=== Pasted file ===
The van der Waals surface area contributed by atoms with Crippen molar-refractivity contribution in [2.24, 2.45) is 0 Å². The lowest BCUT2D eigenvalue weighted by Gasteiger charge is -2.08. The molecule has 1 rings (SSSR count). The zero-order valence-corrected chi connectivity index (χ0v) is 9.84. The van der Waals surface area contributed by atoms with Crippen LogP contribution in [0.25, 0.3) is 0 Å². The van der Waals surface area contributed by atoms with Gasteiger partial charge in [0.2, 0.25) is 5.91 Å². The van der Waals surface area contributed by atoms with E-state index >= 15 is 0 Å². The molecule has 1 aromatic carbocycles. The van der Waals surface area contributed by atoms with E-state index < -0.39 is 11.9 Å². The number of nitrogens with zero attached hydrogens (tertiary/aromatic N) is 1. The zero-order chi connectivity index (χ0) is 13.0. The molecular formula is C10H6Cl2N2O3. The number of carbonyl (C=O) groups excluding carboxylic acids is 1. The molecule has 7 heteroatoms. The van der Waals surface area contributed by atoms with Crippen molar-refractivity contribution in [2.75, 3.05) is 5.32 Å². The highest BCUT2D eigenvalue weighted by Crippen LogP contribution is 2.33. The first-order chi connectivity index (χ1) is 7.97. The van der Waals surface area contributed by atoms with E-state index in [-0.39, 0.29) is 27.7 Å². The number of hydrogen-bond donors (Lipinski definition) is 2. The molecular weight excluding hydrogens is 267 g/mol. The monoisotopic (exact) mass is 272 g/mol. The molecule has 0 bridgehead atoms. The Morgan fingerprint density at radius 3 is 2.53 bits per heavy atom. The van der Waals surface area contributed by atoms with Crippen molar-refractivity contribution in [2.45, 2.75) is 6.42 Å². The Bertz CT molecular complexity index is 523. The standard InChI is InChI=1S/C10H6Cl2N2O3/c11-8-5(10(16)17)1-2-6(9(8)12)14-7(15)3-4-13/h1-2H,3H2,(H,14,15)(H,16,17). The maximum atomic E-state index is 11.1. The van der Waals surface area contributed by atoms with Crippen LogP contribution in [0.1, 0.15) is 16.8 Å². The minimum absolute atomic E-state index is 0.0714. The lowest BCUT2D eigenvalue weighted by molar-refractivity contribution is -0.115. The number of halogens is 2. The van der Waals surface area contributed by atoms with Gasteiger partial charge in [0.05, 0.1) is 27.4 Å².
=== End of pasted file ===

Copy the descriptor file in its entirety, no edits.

The van der Waals surface area contributed by atoms with Crippen molar-refractivity contribution in [2.24, 2.45) is 0 Å². The lowest BCUT2D eigenvalue weighted by Gasteiger charge is -2.08. The molecule has 1 rings (SSSR count). The zero-order valence-corrected chi connectivity index (χ0v) is 9.84. The van der Waals surface area contributed by atoms with Crippen LogP contribution in [0.25, 0.3) is 0 Å². The van der Waals surface area contributed by atoms with Gasteiger partial charge in [0.2, 0.25) is 5.91 Å². The van der Waals surface area contributed by atoms with E-state index >= 15 is 0 Å². The molecule has 1 aromatic carbocycles. The van der Waals surface area contributed by atoms with E-state index < -0.39 is 11.9 Å². The number of nitrogens with zero attached hydrogens (tertiary/aromatic N) is 1. The zero-order chi connectivity index (χ0) is 13.0. The molecular formula is C10H6Cl2N2O3. The number of carbonyl (C=O) groups excluding carboxylic acids is 1. The molecule has 7 heteroatoms. The van der Waals surface area contributed by atoms with Crippen molar-refractivity contribution in [2.75, 3.05) is 5.32 Å². The highest BCUT2D eigenvalue weighted by Crippen LogP contribution is 2.33. The first-order chi connectivity index (χ1) is 7.97. The van der Waals surface area contributed by atoms with E-state index in [-0.39, 0.29) is 27.7 Å². The number of hydrogen-bond donors (Lipinski definition) is 2. The molecular weight excluding hydrogens is 267 g/mol. The monoisotopic (exact) mass is 272 g/mol. The molecule has 0 bridgehead atoms. The Morgan fingerprint density at radius 3 is 2.53 bits per heavy atom. The van der Waals surface area contributed by atoms with Crippen molar-refractivity contribution in [2.45, 2.75) is 6.42 Å². The Bertz CT molecular complexity index is 523. The standard InChI is InChI=1S/C10H6Cl2N2O3/c11-8-5(10(16)17)1-2-6(9(8)12)14-7(15)3-4-13/h1-2H,3H2,(H,14,15)(H,16,17). The maximum atomic E-state index is 11.1. The van der Waals surface area contributed by atoms with Crippen LogP contribution in [0.1, 0.15) is 16.8 Å². The minimum absolute atomic E-state index is 0.0714. The lowest BCUT2D eigenvalue weighted by molar-refractivity contribution is -0.115. The number of halogens is 2. The van der Waals surface area contributed by atoms with Gasteiger partial charge in [0.05, 0.1) is 27.4 Å².